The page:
Controversy remains as to the optimal management of patients with multiple thyroid nodules. The objective of this study was to determine the prevalence, distribution, and sonographic features of thyroid cancer in patients with solitary and multiple thyroid nodules. We describe a retrospective observational cohort study that was carried out from 1995 to 2003. The study was conducted in a tertiary care hospital. Patients with one or more thyroid nodules larger than 10 mm in diameter who had ultrasound-guided fine needle aspiration (FNA) were included in the study. The main outcome measures were prevalence and distribution of thyroid cancer and the predictive value of demographic and sonographic features. A total of 1985 patients underwent FNA of 3483 nodules. The prevalence of thyroid cancer was similar between patients with a solitary nodule (175 of 1181 patients, 14.8%) and patients with multiple nodules (120 of 804, 14.9%) (P = 0.95, chi(2)). A solitary nodule had a higher likelihood of malignancy than a nonsolitary nodule (P < 0.01). In patients with multiple nodules larger than 10 mm, cancer was multifocal in 46%, and 72% of cancers occurred in the largest nodule. Multiple logistic regression analysis of statistically significant features demonstrates that the combination of patient gender (P < 0.02), whether a nodule is solitary vs. one of multiple (P < 0.002), nodule composition (P < 0.01), and presence of calcifications (P < 0.001) can be used to assign risk of cancer to each individual nodule. Risk ranges from a 48% likelihood of malignancy in a solitary solid nodule with punctate calcifications in a man to less than 3% in a noncalcified predominantly cystic nodule in a woman. In a patient with one or more thyroid nodules larger than 10 mm in diameter, the likelihood of thyroid cancer per patient is independent of the number of nodules, whereas the likelihood per nodule decreases as the number of nodules increases. For exclusion of cancer in a thyroid with multiple nodules larger than 10 mm, up to four nodules should be considered for FNA. Sonographic characteristics can be used to prioritize nodules for FNA based on their individual risk of cancer.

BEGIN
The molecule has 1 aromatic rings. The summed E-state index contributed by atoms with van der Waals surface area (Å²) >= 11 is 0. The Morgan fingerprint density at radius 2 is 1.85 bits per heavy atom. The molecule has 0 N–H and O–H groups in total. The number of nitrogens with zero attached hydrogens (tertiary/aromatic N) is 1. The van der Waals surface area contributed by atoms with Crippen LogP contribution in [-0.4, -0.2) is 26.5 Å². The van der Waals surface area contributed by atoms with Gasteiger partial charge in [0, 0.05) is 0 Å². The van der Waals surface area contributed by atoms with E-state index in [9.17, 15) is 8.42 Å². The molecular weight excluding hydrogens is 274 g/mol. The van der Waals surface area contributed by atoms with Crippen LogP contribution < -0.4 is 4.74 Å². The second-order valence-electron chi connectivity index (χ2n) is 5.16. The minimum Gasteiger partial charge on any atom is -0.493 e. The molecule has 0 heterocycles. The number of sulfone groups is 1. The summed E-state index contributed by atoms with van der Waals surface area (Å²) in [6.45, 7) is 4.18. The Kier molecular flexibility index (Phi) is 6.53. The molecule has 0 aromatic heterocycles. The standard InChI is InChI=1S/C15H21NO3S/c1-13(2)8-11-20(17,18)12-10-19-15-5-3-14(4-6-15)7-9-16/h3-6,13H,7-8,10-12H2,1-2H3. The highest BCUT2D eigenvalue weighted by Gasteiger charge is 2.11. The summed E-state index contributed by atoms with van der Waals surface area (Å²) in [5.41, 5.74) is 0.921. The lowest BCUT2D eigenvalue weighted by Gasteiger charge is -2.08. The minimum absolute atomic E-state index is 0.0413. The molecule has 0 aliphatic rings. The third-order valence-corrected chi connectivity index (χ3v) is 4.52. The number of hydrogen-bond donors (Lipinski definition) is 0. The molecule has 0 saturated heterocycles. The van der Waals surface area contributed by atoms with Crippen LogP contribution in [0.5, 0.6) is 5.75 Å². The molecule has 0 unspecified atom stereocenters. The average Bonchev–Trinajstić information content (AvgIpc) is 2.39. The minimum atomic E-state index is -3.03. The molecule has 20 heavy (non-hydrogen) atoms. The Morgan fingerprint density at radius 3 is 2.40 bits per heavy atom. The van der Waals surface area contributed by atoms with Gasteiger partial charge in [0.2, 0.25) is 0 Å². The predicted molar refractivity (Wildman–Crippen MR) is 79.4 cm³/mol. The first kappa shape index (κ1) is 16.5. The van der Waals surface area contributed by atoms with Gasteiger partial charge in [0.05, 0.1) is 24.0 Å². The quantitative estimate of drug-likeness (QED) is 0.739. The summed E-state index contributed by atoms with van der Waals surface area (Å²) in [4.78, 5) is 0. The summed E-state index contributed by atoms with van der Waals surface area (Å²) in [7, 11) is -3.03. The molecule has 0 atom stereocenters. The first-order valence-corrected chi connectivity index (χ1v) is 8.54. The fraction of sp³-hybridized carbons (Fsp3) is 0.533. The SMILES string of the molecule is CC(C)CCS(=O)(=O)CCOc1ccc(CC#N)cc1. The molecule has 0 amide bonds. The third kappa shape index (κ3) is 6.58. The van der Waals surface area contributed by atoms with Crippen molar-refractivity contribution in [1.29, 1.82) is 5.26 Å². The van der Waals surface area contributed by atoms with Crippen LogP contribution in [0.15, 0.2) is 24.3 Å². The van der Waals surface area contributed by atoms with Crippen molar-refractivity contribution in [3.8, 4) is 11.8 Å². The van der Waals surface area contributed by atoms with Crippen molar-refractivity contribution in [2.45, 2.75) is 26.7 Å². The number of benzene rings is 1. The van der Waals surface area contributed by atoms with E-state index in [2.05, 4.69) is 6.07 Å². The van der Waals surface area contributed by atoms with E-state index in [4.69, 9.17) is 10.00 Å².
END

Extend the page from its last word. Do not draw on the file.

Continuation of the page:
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            American Association of Clinical Endocrinologists, Associazione Medici Endocrinologi, and EuropeanThyroid Association Medical Guidelines for Clinical Practice for the Diagnosis and Management of Thyroid Nodules.

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              Increased incidence of differentiated thyroid carcinoma and detection of subclinical disease.